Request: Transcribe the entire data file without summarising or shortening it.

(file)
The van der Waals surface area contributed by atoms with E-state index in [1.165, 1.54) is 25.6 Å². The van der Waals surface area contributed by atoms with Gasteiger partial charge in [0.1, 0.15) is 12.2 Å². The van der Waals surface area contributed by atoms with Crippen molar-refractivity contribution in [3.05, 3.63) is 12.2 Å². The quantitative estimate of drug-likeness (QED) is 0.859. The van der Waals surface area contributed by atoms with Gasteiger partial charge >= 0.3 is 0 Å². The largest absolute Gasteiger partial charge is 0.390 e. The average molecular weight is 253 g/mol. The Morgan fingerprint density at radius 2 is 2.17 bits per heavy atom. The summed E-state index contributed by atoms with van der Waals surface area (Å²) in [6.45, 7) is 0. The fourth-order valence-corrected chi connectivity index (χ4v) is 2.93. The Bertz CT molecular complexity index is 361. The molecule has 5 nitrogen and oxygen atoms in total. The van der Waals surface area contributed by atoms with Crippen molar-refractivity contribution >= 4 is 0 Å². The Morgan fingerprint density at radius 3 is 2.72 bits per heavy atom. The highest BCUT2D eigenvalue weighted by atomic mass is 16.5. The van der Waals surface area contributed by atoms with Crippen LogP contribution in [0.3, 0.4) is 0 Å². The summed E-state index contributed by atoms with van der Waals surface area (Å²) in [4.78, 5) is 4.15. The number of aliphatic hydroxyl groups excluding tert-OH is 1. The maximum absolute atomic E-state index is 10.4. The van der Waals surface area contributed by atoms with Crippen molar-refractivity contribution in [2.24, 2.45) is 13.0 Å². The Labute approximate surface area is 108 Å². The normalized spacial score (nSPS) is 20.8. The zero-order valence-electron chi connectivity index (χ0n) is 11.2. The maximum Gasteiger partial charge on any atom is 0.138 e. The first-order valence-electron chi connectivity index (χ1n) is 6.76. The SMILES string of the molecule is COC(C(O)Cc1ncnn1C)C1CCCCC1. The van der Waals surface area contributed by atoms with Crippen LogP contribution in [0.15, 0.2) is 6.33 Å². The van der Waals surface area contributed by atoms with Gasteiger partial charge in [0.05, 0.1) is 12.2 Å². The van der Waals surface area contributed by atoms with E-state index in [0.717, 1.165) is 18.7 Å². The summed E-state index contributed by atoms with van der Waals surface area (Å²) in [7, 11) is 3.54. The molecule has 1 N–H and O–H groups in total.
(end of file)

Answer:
The van der Waals surface area contributed by atoms with E-state index in [1.165, 1.54) is 25.6 Å². The van der Waals surface area contributed by atoms with Gasteiger partial charge in [0.1, 0.15) is 12.2 Å². The van der Waals surface area contributed by atoms with Crippen molar-refractivity contribution in [3.05, 3.63) is 12.2 Å². The quantitative estimate of drug-likeness (QED) is 0.859. The van der Waals surface area contributed by atoms with Gasteiger partial charge >= 0.3 is 0 Å². The largest absolute Gasteiger partial charge is 0.390 e. The average molecular weight is 253 g/mol. The Morgan fingerprint density at radius 2 is 2.17 bits per heavy atom. The summed E-state index contributed by atoms with van der Waals surface area (Å²) in [6.45, 7) is 0. The fourth-order valence-corrected chi connectivity index (χ4v) is 2.93. The Bertz CT molecular complexity index is 361. The molecule has 5 nitrogen and oxygen atoms in total. The van der Waals surface area contributed by atoms with Crippen molar-refractivity contribution >= 4 is 0 Å². The Morgan fingerprint density at radius 3 is 2.72 bits per heavy atom. The highest BCUT2D eigenvalue weighted by atomic mass is 16.5. The van der Waals surface area contributed by atoms with Crippen LogP contribution in [0.3, 0.4) is 0 Å². The summed E-state index contributed by atoms with van der Waals surface area (Å²) in [4.78, 5) is 4.15. The number of aliphatic hydroxyl groups excluding tert-OH is 1. The maximum absolute atomic E-state index is 10.4. The van der Waals surface area contributed by atoms with Crippen molar-refractivity contribution in [2.24, 2.45) is 13.0 Å². The Labute approximate surface area is 108 Å². The normalized spacial score (nSPS) is 20.8. The zero-order valence-electron chi connectivity index (χ0n) is 11.2. The maximum Gasteiger partial charge on any atom is 0.138 e. The first-order valence-electron chi connectivity index (χ1n) is 6.76. The SMILES string of the molecule is COC(C(O)Cc1ncnn1C)C1CCCCC1. The van der Waals surface area contributed by atoms with Crippen LogP contribution in [0.15, 0.2) is 6.33 Å². The van der Waals surface area contributed by atoms with Gasteiger partial charge in [0.05, 0.1) is 12.2 Å². The van der Waals surface area contributed by atoms with E-state index in [0.717, 1.165) is 18.7 Å². The summed E-state index contributed by atoms with van der Waals surface area (Å²) in [7, 11) is 3.54. The molecule has 1 N–H and O–H groups in total.